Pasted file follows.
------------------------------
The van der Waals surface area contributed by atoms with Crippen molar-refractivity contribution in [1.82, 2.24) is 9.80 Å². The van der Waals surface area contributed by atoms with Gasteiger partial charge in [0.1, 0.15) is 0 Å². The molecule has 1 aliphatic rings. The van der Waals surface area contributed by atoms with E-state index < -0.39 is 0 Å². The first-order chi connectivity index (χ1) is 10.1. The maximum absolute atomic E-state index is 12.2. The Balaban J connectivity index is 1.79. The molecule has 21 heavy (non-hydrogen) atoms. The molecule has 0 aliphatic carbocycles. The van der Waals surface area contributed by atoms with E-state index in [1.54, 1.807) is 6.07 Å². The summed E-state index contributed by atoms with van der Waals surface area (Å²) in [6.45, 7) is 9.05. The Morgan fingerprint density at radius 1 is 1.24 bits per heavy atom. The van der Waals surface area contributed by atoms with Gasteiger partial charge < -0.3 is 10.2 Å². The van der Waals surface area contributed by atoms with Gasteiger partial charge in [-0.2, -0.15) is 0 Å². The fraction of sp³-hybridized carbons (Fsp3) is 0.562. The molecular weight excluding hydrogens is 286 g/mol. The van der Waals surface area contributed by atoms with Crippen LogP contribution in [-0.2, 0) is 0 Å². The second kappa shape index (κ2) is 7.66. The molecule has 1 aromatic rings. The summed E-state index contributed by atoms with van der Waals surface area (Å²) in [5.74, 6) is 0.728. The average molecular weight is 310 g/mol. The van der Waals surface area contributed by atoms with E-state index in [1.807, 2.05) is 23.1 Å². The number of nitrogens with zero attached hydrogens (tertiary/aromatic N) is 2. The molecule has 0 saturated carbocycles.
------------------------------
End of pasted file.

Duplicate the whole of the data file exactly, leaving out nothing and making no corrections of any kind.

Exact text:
The van der Waals surface area contributed by atoms with Crippen molar-refractivity contribution in [1.82, 2.24) is 9.80 Å². The van der Waals surface area contributed by atoms with Gasteiger partial charge in [0.1, 0.15) is 0 Å². The molecule has 1 aliphatic rings. The van der Waals surface area contributed by atoms with E-state index < -0.39 is 0 Å². The first-order chi connectivity index (χ1) is 10.1. The maximum absolute atomic E-state index is 12.2. The Balaban J connectivity index is 1.79. The molecule has 21 heavy (non-hydrogen) atoms. The molecule has 0 aliphatic carbocycles. The van der Waals surface area contributed by atoms with E-state index in [1.54, 1.807) is 6.07 Å². The summed E-state index contributed by atoms with van der Waals surface area (Å²) in [6.45, 7) is 9.05. The Morgan fingerprint density at radius 1 is 1.24 bits per heavy atom. The van der Waals surface area contributed by atoms with Gasteiger partial charge < -0.3 is 10.2 Å². The van der Waals surface area contributed by atoms with Gasteiger partial charge in [-0.2, -0.15) is 0 Å². The fraction of sp³-hybridized carbons (Fsp3) is 0.562. The molecular weight excluding hydrogens is 286 g/mol. The van der Waals surface area contributed by atoms with Crippen LogP contribution in [-0.2, 0) is 0 Å². The second kappa shape index (κ2) is 7.66. The molecule has 1 aromatic rings. The summed E-state index contributed by atoms with van der Waals surface area (Å²) in [5.74, 6) is 0.728. The average molecular weight is 310 g/mol. The van der Waals surface area contributed by atoms with E-state index in [1.807, 2.05) is 23.1 Å². The number of nitrogens with zero attached hydrogens (tertiary/aromatic N) is 2. The molecule has 0 saturated carbocycles.